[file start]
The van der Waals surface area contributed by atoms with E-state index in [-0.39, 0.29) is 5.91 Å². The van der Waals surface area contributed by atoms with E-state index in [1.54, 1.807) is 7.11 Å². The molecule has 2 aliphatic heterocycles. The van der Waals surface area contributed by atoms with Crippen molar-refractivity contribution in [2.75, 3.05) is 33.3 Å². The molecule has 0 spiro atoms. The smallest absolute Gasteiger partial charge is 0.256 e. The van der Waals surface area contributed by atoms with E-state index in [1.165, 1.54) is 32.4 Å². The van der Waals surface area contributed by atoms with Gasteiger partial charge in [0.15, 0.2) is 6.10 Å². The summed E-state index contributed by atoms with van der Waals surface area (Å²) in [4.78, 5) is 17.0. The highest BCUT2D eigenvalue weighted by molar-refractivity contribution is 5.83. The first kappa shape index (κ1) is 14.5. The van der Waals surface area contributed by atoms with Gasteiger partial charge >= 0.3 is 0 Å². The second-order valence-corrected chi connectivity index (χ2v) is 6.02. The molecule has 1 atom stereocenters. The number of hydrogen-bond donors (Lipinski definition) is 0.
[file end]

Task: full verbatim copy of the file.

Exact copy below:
The van der Waals surface area contributed by atoms with E-state index in [-0.39, 0.29) is 5.91 Å². The van der Waals surface area contributed by atoms with E-state index in [1.54, 1.807) is 7.11 Å². The molecule has 2 aliphatic heterocycles. The van der Waals surface area contributed by atoms with Crippen molar-refractivity contribution in [2.75, 3.05) is 33.3 Å². The molecule has 0 spiro atoms. The smallest absolute Gasteiger partial charge is 0.256 e. The van der Waals surface area contributed by atoms with E-state index in [1.165, 1.54) is 32.4 Å². The van der Waals surface area contributed by atoms with Gasteiger partial charge in [0.15, 0.2) is 6.10 Å². The summed E-state index contributed by atoms with van der Waals surface area (Å²) in [4.78, 5) is 17.0. The highest BCUT2D eigenvalue weighted by molar-refractivity contribution is 5.83. The first kappa shape index (κ1) is 14.5. The van der Waals surface area contributed by atoms with Gasteiger partial charge >= 0.3 is 0 Å². The second-order valence-corrected chi connectivity index (χ2v) is 6.02. The molecule has 1 atom stereocenters. The number of hydrogen-bond donors (Lipinski definition) is 0.